And these days, anyone can launch such an attack by hiring professional hackers easily found with an Internet search. For $20 or $30, an employee angry with his company can take down its website for half an hour.
Arbor Networks fights back with special servers that work like spam filters, instantly checking streams of data, identifying legitimate data packets and letting them through, while discarding DDoS junk.
Akamai does the same, but it also relies on its network of 239,000 data delivery servers. These computers, located all over the planet, speed up Internet performance for the world’s leading websites. Akamai can spread data surges throughout its network, preventing any one part of the system from being overwhelmed.
On a typical day, Akamai distributes about 30 terabits of data every second; the company’s all-time peak was 61 terabits. The worst DDoS attacks so far have topped out at around 1 terabit. So Akamai can soak up such attacks like a sponge.
While Akamai and Arbor routinely fend off DDoS attacks, they keep coming — and are becoming more sophisticated. Instead of simply bombarding them with massive amounts of data, some attackers now trick websites into running complex searches over and over till they jam. In another gimmick, some criminals send a series of partial data requests that cause servers to pause and wait for additional instructions that never come. This DDoS attack doesn’t even need a large network of infected machines. Just one computer can get the job done.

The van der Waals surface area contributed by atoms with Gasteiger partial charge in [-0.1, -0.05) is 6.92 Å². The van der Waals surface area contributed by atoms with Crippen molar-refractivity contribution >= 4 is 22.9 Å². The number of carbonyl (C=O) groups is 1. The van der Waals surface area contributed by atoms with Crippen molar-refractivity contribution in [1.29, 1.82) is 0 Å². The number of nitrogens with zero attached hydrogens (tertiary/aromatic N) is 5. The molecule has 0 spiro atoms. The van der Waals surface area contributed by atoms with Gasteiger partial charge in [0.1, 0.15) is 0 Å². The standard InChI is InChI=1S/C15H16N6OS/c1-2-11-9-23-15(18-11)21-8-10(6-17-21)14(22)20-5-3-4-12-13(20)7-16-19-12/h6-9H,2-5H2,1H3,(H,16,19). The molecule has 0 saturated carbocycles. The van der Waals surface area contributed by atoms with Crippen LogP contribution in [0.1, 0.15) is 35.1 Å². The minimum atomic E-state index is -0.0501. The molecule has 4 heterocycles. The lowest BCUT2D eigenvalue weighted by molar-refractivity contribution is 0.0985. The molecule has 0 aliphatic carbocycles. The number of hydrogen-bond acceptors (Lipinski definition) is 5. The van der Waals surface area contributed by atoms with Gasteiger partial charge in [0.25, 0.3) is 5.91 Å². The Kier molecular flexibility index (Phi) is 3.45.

There are no shortage of other ways to attack. Tainted apps can transform a smartphone into a DDoS device. Or hackers could spend a few dollars to place infected ads on various Internet sites. As soon as the ad appears in a user’s Web browser, it would launch attacks against some remote computer.
An incident in 2016 involving Internet security journalist and Akamai customer Brian Krebs revealed a second, more worrisome front. Krebs’s website was brought down by a new kind of DDoS attack, made up of cheap Internet-connected security cameras and digital video recorders that do not have the same cybersecurity protections as computers. It was the biggest such attack ever seen, and it spawned new worries about the effort to build Internet connections into thousands of everyday electronic devices, the “Internet of Things.”
Research firm Gartner Inc. estimates there will be more than 20 billion connected devices worldwide in two years. Many will have poor online security features, making them easily convertible into DDoS attack machines.
Barrett Lyon, a vice president at security firm Neustar, said the threat can only be eliminated by a complete reengineering of the Internet.
“It requires the entire Internet protocol to be changed, on every device on the entire planet,” Lyon said.
But that process would take decades, and, until then, DDoS will remain a relentless threat.
“We’re stuck with it probably for the next 30 years,” Lyon said.